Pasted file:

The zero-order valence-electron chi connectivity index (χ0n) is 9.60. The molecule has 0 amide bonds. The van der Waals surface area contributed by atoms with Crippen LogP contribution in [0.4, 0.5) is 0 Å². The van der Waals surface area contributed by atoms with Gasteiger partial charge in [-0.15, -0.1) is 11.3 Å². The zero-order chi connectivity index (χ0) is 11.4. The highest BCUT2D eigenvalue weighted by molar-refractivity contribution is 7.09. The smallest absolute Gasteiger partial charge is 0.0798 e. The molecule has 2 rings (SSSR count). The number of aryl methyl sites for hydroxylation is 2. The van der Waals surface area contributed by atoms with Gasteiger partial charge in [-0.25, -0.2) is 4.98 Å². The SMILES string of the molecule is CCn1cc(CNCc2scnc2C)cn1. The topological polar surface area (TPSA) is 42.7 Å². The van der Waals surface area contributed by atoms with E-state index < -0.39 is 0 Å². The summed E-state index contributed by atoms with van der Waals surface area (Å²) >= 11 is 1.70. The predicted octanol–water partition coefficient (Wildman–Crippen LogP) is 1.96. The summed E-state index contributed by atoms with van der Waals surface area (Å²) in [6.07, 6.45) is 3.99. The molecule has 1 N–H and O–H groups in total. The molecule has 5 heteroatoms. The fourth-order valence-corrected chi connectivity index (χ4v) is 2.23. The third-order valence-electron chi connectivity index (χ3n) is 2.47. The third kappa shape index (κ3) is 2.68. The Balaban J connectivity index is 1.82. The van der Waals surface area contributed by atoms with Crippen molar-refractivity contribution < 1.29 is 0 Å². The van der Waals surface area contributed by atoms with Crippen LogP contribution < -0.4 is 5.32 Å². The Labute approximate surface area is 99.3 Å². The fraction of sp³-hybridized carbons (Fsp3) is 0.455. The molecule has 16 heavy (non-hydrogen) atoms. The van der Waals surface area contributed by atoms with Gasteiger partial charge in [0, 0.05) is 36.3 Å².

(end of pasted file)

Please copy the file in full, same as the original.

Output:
The zero-order valence-electron chi connectivity index (χ0n) is 9.60. The molecule has 0 amide bonds. The van der Waals surface area contributed by atoms with Crippen LogP contribution in [0.4, 0.5) is 0 Å². The van der Waals surface area contributed by atoms with Gasteiger partial charge in [-0.15, -0.1) is 11.3 Å². The zero-order chi connectivity index (χ0) is 11.4. The highest BCUT2D eigenvalue weighted by molar-refractivity contribution is 7.09. The smallest absolute Gasteiger partial charge is 0.0798 e. The molecule has 2 rings (SSSR count). The number of aryl methyl sites for hydroxylation is 2. The van der Waals surface area contributed by atoms with Gasteiger partial charge in [-0.25, -0.2) is 4.98 Å². The SMILES string of the molecule is CCn1cc(CNCc2scnc2C)cn1. The topological polar surface area (TPSA) is 42.7 Å². The van der Waals surface area contributed by atoms with E-state index < -0.39 is 0 Å². The summed E-state index contributed by atoms with van der Waals surface area (Å²) >= 11 is 1.70. The predicted octanol–water partition coefficient (Wildman–Crippen LogP) is 1.96. The summed E-state index contributed by atoms with van der Waals surface area (Å²) in [6.07, 6.45) is 3.99. The molecule has 1 N–H and O–H groups in total. The molecule has 5 heteroatoms. The fourth-order valence-corrected chi connectivity index (χ4v) is 2.23. The third-order valence-electron chi connectivity index (χ3n) is 2.47. The third kappa shape index (κ3) is 2.68. The Balaban J connectivity index is 1.82. The van der Waals surface area contributed by atoms with Crippen molar-refractivity contribution < 1.29 is 0 Å². The van der Waals surface area contributed by atoms with Crippen LogP contribution < -0.4 is 5.32 Å². The Labute approximate surface area is 99.3 Å². The fraction of sp³-hybridized carbons (Fsp3) is 0.455. The molecule has 16 heavy (non-hydrogen) atoms. The van der Waals surface area contributed by atoms with Gasteiger partial charge in [0, 0.05) is 36.3 Å².